After lunch, I had the luxury of working quietly alone in my classroom. I finish classes before lunch on Thursdays, so the afternoon can be devoted to planning, grading or the occasional required workshop. My co-teacher was attending a meeting, and I was absorbed in the details of planning when I heard the strains of a familiar song that nearly brought tears to my eyes. It seems the Harmonica Club was practicing several classrooms down the hall from me, and though they are only a small group of elementary students in grades 3 through 6, the blend of their instruments (more kinds of harmonicas than I knew existed, a couple of base drums and a 'hand piano' or two) unmistakenly was playing The Battle Hymn of the Republic. I've always loved that song. I got up from the table where I was working and ventured down the hall to find the source of the music. When I stopped outside the door of the room, the music teacher Win Lin invited me in to listen to the remainder of their practice. The students played twice through two verses of the hymn, and it was a thrill for me to stand there and listen, to think of home and the country I love. I know well that I'm more nostalgic than usual because I'm so far away from the traditions and people that mean so much to me on this holiday.
There will be special food on this special day, however. I've invited five Chinese teacher colleagues who've been kind and supportive of me in my foreign living/working situation to join me for dinner at a vegetarian restaurant in the nearby town of Jhudong. All of them have treated me to dinner more than once since I've been here, so I thought this would be a good day to let them know that I'm grateful for their support. While I'm still dependent on them for a ride to and from the restaurant, as well as for ordering the food, I will pick up the tab, and I will try to explain a little about the Thanksgiving tradition. Right now, I'm grateful for the opportunity to live and work in this wonderful country. The people I've met so far and the many experiences I've had have enriched my life beyond my ability to describe. Being away has also made me realize even more than I already did just how much my loved ones back at home mean to me. E-mail and Skype are beyond wonderful for keeping connected to those I care about, but to quote a well known line, "Ain't nothing like the real thing, baby". I miss my friends and family.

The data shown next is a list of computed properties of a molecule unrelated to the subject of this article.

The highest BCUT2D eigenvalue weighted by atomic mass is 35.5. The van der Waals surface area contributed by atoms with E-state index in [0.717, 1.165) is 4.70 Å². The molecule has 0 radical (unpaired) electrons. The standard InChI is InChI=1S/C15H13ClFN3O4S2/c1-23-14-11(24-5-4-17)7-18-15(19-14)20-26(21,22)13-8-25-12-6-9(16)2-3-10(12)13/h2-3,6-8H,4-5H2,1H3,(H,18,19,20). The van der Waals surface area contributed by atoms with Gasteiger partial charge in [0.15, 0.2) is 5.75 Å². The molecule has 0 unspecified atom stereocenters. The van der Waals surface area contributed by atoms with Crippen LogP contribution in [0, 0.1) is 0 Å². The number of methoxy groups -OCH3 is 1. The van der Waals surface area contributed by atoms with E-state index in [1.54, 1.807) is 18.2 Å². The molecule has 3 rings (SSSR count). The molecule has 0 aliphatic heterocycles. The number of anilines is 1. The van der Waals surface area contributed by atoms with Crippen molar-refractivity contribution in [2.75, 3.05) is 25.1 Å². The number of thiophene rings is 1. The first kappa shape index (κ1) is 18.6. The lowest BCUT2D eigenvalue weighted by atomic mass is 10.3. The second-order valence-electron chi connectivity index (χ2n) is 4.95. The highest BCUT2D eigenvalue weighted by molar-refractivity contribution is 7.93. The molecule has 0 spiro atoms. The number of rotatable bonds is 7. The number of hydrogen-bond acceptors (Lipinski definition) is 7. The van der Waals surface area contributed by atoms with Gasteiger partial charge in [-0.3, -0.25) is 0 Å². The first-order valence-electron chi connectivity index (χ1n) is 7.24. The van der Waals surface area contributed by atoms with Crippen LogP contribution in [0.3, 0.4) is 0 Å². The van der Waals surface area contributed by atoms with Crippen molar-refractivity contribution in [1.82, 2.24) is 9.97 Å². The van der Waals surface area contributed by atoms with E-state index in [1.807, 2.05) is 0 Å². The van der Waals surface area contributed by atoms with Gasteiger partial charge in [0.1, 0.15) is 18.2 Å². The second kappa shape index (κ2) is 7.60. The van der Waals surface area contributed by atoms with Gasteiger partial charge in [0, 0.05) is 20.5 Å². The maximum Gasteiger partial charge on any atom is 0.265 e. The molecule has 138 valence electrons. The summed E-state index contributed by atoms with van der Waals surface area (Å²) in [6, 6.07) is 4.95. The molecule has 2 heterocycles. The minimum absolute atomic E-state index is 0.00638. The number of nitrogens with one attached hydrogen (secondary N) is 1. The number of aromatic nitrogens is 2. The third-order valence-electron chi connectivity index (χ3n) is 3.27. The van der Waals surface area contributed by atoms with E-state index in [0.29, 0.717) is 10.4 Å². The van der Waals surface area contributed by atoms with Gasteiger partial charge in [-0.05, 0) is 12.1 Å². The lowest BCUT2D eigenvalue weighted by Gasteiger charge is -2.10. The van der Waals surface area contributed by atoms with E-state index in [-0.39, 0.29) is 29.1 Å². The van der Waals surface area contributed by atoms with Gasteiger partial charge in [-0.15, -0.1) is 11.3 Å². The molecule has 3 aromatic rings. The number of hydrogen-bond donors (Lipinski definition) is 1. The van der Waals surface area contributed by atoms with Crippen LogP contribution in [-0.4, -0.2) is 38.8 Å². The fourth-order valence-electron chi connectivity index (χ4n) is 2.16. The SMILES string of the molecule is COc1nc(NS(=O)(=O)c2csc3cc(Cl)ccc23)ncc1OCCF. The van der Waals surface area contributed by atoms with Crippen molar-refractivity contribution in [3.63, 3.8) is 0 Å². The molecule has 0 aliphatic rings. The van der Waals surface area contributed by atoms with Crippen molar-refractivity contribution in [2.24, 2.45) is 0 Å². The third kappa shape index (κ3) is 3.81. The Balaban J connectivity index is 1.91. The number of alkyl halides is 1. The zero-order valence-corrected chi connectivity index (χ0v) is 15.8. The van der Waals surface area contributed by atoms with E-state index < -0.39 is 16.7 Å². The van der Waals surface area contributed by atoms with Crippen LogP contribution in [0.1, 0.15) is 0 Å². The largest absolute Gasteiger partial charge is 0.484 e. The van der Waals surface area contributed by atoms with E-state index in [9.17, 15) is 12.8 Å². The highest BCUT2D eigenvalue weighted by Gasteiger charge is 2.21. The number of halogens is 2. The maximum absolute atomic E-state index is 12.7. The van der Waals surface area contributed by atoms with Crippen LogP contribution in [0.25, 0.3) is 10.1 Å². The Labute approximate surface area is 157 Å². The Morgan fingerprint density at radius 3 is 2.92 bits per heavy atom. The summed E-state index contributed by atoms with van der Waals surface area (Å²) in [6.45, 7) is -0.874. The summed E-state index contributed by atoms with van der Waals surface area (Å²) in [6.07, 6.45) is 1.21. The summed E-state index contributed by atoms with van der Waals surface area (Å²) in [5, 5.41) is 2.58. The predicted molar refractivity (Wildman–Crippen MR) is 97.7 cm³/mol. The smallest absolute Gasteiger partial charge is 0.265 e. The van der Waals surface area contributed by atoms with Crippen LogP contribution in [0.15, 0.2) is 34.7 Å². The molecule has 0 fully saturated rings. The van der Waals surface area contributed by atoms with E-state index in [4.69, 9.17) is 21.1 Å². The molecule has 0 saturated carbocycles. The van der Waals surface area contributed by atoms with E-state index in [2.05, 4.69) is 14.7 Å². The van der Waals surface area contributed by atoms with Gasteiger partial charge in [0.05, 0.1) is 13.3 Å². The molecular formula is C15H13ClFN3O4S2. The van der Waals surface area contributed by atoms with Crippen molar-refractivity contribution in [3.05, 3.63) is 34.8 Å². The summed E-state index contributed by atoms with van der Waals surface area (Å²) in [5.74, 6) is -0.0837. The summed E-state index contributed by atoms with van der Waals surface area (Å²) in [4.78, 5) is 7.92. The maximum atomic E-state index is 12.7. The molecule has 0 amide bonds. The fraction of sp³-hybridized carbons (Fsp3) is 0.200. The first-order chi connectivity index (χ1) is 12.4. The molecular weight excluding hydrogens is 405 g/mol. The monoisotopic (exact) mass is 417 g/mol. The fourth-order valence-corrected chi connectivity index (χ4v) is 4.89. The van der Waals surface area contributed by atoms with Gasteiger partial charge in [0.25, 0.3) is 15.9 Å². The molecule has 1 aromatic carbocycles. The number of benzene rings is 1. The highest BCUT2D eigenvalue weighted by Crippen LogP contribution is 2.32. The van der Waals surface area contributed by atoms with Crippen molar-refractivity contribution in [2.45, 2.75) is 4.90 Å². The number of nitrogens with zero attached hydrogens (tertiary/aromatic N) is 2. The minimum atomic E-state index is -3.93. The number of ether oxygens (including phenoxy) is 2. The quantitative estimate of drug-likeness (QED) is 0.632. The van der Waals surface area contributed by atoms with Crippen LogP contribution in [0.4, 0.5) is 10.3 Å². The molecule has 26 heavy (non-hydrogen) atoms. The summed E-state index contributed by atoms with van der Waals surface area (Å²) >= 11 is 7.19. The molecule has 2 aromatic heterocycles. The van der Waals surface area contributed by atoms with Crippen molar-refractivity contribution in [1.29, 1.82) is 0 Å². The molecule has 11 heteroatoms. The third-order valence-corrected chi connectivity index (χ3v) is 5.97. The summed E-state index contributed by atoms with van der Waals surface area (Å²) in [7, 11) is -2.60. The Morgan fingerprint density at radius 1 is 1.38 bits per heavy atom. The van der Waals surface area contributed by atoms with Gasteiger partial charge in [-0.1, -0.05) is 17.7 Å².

When my daughter Marie and her husband Keith join me at my apartment on Saturday, we will cook a somewhat modified Thanksgiving dinner considering I have a single hotplate and small convection oven. My Chinese friend Britt will take me to the day market in neighboring Jhudong at 6:30 Saturday morning so that I can buy a fresh bird and necessary vegetables and fruit. We're opting for chicken instead of turkey because, one, I haven't seen a single turkey since I've been here, and two, the oven is not very big. However, we'll still plan to make dressing, mashed potatoes, sweet potato casserole and green bean casserole; dishes will have to take turns baking in the oven, but we will be making smaller amounts than I would at home, so I think it's all going to work out just fine. No pumpkin roll this year, but I think apple crisp will be baking in the oven while we're enjoying our dinner.
There is much to be thankful for this year despite some of the shortcomings of our situation. The three of us are in good health, we have employment, descent places to live, we've met some wonderful people who have enhanced the perspective of our lives…..and we have each other. Thinking of you back home. Happy Thanksgiving.
Published: November 29, 2011